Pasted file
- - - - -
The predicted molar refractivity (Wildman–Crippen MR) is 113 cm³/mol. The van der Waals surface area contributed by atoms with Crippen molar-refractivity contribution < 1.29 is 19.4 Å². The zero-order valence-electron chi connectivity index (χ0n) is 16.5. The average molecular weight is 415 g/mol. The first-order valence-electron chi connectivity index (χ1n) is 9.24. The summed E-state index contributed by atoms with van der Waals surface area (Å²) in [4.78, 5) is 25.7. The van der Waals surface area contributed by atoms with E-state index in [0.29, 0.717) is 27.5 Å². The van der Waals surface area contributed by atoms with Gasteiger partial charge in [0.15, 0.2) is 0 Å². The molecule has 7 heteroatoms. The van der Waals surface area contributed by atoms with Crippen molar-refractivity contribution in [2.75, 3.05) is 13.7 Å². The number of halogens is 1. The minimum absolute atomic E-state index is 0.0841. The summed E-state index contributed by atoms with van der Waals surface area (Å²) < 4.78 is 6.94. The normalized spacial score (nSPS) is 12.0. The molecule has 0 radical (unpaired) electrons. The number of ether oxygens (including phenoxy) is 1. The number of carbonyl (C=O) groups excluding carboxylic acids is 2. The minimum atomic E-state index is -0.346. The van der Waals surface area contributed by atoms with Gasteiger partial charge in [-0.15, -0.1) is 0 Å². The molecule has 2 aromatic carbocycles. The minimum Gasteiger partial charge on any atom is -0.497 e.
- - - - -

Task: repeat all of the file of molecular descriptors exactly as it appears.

The predicted molar refractivity (Wildman–Crippen MR) is 113 cm³/mol. The van der Waals surface area contributed by atoms with Crippen molar-refractivity contribution < 1.29 is 19.4 Å². The zero-order valence-electron chi connectivity index (χ0n) is 16.5. The average molecular weight is 415 g/mol. The first-order valence-electron chi connectivity index (χ1n) is 9.24. The summed E-state index contributed by atoms with van der Waals surface area (Å²) in [4.78, 5) is 25.7. The van der Waals surface area contributed by atoms with E-state index in [0.29, 0.717) is 27.5 Å². The van der Waals surface area contributed by atoms with Gasteiger partial charge in [0.15, 0.2) is 0 Å². The molecule has 7 heteroatoms. The van der Waals surface area contributed by atoms with Crippen molar-refractivity contribution in [2.75, 3.05) is 13.7 Å². The number of halogens is 1. The minimum absolute atomic E-state index is 0.0841. The summed E-state index contributed by atoms with van der Waals surface area (Å²) < 4.78 is 6.94. The normalized spacial score (nSPS) is 12.0. The molecule has 0 radical (unpaired) electrons. The number of ether oxygens (including phenoxy) is 1. The number of carbonyl (C=O) groups excluding carboxylic acids is 2. The minimum atomic E-state index is -0.346. The van der Waals surface area contributed by atoms with Gasteiger partial charge in [-0.15, -0.1) is 0 Å². The molecule has 2 aromatic carbocycles. The minimum Gasteiger partial charge on any atom is -0.497 e.